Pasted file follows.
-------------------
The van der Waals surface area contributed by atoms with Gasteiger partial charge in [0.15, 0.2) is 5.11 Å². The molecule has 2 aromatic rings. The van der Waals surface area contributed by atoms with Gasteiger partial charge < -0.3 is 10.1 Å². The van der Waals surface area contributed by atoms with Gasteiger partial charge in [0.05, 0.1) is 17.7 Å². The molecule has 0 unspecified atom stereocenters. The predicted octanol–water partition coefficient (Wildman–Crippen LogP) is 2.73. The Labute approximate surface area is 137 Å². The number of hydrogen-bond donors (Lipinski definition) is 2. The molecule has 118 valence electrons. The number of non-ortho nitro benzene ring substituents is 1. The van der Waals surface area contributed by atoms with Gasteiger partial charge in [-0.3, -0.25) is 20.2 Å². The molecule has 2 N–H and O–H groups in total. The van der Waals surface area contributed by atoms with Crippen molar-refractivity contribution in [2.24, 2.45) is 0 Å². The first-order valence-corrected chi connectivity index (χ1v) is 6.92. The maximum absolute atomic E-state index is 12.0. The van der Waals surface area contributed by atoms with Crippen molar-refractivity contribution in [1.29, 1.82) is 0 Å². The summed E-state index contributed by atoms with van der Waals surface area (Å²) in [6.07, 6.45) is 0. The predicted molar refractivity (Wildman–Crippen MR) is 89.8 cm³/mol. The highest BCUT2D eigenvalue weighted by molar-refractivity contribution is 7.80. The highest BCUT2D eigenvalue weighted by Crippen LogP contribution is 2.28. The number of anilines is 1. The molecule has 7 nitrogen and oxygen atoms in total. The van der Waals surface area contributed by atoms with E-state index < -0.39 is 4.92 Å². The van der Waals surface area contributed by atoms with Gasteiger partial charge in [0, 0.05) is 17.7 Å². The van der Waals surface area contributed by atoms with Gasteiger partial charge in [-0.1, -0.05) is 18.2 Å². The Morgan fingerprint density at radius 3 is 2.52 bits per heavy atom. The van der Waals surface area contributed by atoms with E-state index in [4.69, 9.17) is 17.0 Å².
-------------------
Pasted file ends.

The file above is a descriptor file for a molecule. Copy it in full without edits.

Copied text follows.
The van der Waals surface area contributed by atoms with Gasteiger partial charge in [0.15, 0.2) is 5.11 Å². The molecule has 2 aromatic rings. The van der Waals surface area contributed by atoms with Gasteiger partial charge < -0.3 is 10.1 Å². The van der Waals surface area contributed by atoms with Gasteiger partial charge in [0.05, 0.1) is 17.7 Å². The molecule has 0 unspecified atom stereocenters. The predicted octanol–water partition coefficient (Wildman–Crippen LogP) is 2.73. The Labute approximate surface area is 137 Å². The number of hydrogen-bond donors (Lipinski definition) is 2. The molecule has 118 valence electrons. The number of non-ortho nitro benzene ring substituents is 1. The van der Waals surface area contributed by atoms with Gasteiger partial charge in [-0.3, -0.25) is 20.2 Å². The molecule has 2 N–H and O–H groups in total. The van der Waals surface area contributed by atoms with Crippen molar-refractivity contribution in [2.24, 2.45) is 0 Å². The first-order valence-corrected chi connectivity index (χ1v) is 6.92. The maximum absolute atomic E-state index is 12.0. The van der Waals surface area contributed by atoms with Crippen molar-refractivity contribution in [1.29, 1.82) is 0 Å². The summed E-state index contributed by atoms with van der Waals surface area (Å²) in [6.07, 6.45) is 0. The predicted molar refractivity (Wildman–Crippen MR) is 89.8 cm³/mol. The highest BCUT2D eigenvalue weighted by molar-refractivity contribution is 7.80. The highest BCUT2D eigenvalue weighted by Crippen LogP contribution is 2.28. The number of anilines is 1. The molecule has 7 nitrogen and oxygen atoms in total. The van der Waals surface area contributed by atoms with E-state index < -0.39 is 4.92 Å². The van der Waals surface area contributed by atoms with Gasteiger partial charge in [0, 0.05) is 17.7 Å². The van der Waals surface area contributed by atoms with Gasteiger partial charge in [-0.1, -0.05) is 18.2 Å². The Morgan fingerprint density at radius 3 is 2.52 bits per heavy atom. The van der Waals surface area contributed by atoms with E-state index in [4.69, 9.17) is 17.0 Å².